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Cape Gazette
Lewes, Delaware
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September 24, 1999     Cape Gazette
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September 24, 1999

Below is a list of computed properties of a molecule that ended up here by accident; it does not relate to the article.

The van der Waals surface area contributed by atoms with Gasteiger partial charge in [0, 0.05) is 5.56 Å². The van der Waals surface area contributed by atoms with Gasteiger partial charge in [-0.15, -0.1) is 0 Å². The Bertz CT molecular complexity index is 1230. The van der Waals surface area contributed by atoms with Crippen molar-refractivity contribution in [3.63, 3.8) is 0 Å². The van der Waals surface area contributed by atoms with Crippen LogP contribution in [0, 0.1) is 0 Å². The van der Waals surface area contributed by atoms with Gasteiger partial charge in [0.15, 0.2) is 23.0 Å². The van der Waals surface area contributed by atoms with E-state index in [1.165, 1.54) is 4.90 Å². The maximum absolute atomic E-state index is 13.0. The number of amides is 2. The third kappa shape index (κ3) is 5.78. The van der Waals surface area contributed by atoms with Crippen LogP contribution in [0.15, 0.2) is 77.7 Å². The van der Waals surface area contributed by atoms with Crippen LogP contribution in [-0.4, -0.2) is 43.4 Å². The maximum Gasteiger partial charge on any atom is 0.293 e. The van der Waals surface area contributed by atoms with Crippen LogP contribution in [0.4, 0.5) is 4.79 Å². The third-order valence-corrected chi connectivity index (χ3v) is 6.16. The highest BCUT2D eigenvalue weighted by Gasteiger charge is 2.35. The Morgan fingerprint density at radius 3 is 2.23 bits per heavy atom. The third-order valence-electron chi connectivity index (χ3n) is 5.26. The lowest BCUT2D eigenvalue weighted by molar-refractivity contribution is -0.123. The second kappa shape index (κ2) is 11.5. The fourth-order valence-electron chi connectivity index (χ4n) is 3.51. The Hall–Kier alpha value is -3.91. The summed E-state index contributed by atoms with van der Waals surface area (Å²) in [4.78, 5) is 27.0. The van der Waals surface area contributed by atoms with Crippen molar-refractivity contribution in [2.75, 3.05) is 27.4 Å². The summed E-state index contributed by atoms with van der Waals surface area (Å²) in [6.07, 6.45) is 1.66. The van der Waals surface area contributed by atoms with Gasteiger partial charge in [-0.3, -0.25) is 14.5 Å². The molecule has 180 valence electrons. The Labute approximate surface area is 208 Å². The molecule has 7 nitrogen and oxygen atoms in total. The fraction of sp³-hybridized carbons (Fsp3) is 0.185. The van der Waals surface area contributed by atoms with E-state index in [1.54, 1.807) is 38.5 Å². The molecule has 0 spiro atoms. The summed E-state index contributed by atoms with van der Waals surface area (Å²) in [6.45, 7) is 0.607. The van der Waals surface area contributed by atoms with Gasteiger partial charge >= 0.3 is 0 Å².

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CAPE GAZETTE, Friday, September 24 - September 30, 1999 - 77 Submltted photo RAL honors Holman for service The Rehoboth Art League recently honored one of its most valued and important volunteers, William Holman. A long- time member of the league, Holman has served as treasurer of the Outdoor Fine Art and Fine Craft Show for all of its 26 years. His many talents and many hours of devoted service to the league were mentioned at a ceremony at the league naming him the second recipient of the Rehoboth Art League&apos;s Presi- dent's Service Award. Holman is shown here receiving the award from league President Jeffrey W. Seemans. Holman was presented with a proclamation, was asked to sign the league's historic Doors of Fame, and was presented with a shirt identifying him as Treasurer for Life. Tickets on sale for Hall House Designer Showcase, Oct. 3-31 Area residents are invited to ex- perience the style and architecture of the Victorian ra through the Hall House Designer Showcase, 181 Kings Highway, annex to the Govemor's House, Woodbum. The Hall House, which feat'.res the work of 14 Delaware design firms and landscape architects, will be open from Sunday, Oct. 3 to Sunday, Oct. 31. Delaware's first lady, Martha Carper, initiated the project to preserve the historic home. Tickets are $12 in advance and $15 at the door. Tickets may be purchased by calling 302-739- 3610, or by sending a check or money order to Hall House De- signer Showcase, c/o Friends of Woodburn. 151 Kings Highway, Dover DE 19901. Proceeds will benefit the Boys & Gifts Clubs of Delaware and the Friends of Woodbum Inc. The Hall House, built in the 1880s, combines elements of Eastlake, Stick and Gothic archi- tecture. Realizing the house's his- torical value and enchanted with its unique features, Carper came up with the idea of hosting a de- signer showcase to restore the in- terior of the Hall House to its orig- inal form. She began enlisting the help of designers and community leaders throughout the region. Those selected to transform the 20-room and garden areas include the following: Carole Holt and Carole O'Neill, Carole II, Wilmington Katrinka M. Contant, Design One Interiors, Dover William Peuchen, Ethan Continued on page 81 Have your water tested at Coast Day festivities in Lewes Oct. 3 Area residents can have their well water tested for nitrate levels at the University of Delaware's 23rd annual Coast Day, set for Sunday, Oct. 3 at the Lewes cam- pus. The award-winning festival, featuring seminars, research demonstrations, a crab cake cook- off, and dozens of other activities, is sponsored by the University of Sea Grant College Program and the College of Marine Studies (CMS). According to Joseph Scudlark, the laboratory technical coordina- tor at CMS who will conduct the free drinking water testing, nitrate is a soluble form of nitrogen that appears at low concentrations in most surface waters as a result of natural biological productivity and decomposition. Higher con- centrations in groundwater are usually derived from agricultural and/or sewage disposal practices. "Nitrate contamination of drinking water is particularly problematic in coastal areas, where the combination of a shal- low water table and sandy, unre- active soils allows nitrate at the surface to rapidly infiltrate to the water table," he said. At low lev- els, nitrate poses no known hazard to consumers. But high levels have been linked to adverse health effects, specifically blue baby dis- ease, a disorder of young children, infants and fetuses caused by in- adequate oxygenation of the blood." A recent survey estimated that one-quarter of the wells sampled in Sussex County exceed the U.S. Environmental Protection Agen- cy's maximum concentration guidelines for nitrate, which is 10 parts per million. Nitrate in groundwater also has been identi- fied as a source of contamination for coastal waters such as Delaware's Inland Bays, where excess nutrient inputs have been linked to a variety of adverse eco- logical consequences. Those who would like their drinking water tested at Coast Day will need to bring a sample with them in a small, clean, preferably glass bottle. The sam- ple should be drawn from the cold water faucet; if possible from a lo- cation that is closest to the well head, such as outside garden spig- ot. Let the faucet run for about 10 minutes, then rinse the bottle three times with water. After the third rinse, fill the bottle with water and immediately refrigerate it. For the results to be accurate, the sample Delaware Authors Day set Oct. 2 The fourth annual Delaware Authors Day willbe from 10 a.m. to 2 p.m., Saturday, Oct. 2, at the Delaware Historical Society's downtown Market Street, Wilmington location. This year's event will have feature environmental concern as its theme. Former governor Russell Peterson, who will lead off the program, was the impetus for launching Delaware's Coastal Zone Act; he will present his remembrances of not only that achievement but other mem- orable challenges of his governorship. The Delaware Heritage Commis- sion now features three oral histories of its former statesmen, with Pe- terson the most recent. Already in libraries and bookstores are former governors Elbert Carrel and Sherman Tribbett. The program winds up at 2 p.m. with a panel discussion of local authors who have made the environment a concern. The 11:15 a.m. main speaker is Lisa Couturier, whose rich background traverses Latin and South America. Her writ- ings have appeared under the aegis of the Sierra Club, Lyons Press and Oregon State University Press. Refreshments will be served. For de- tails, contact the Delaware Heritage Commission at 302-577-5044. should remain refrigerated until tested, and if at all possible, kept on ice during the trip to Coast Day. "Testing water samples is an ideal way to provide a valuable public service while also gather- ing useful data for our studies of nutrient levels in Delaware groundwater," Scudlark said. "The results of the analyses will also be used by scientists to map the nitrate levels on Delmarva." Samples should be dropped off in Room 125, Cannon Laboratory. Results will be available within several hours, or they will be mailed within one week of Coast Day. Should a sample's nitrate level exceed the recommended maximum concentration, instruc- tions will be provided on where to go for further assistance. For more information on water test- ing, contact Scudlark at 645- 4300. Coast Day is from 11 a.m. to 5 p.m., at the University of Delaware's Hugh R. Sharp cam- pus, 700 Pilottown Road, Lewes. Admission is free; parking is $2. For more information, contact the Marine Communications Office at 302-831-8083, or visit the Web site at <www.ocean.udel.edu>. OPEN TUESDAY, FRIDAY & SATURDAY THRU SEPTEMBER with DJ each night! "R DOUBLE HEADER "R TUESDAY The Original (since 1977) 1/2 Price Burgers - joins up with Iced Tea Night with specials on gr "" BUDWEISER ,ualini's BREADS. BAGELS DONUTS. PASTRIES Wholesale Retail 101 Atlantic Avenue (behind Crystal's Restaurant) , Rehoboth Beach, DE -""'" 227-2111 FAX 227-1086 KATHY PASQUALINI Largest. Most Diverse Menu Notorius Jumbo Lump Crabcakes .j Fresh Seafood "k Great Appetizers Super Sandwiches & Burgers  Vegetarian Selections " Killer Desserts -k SOMETHING FOR EVERYONE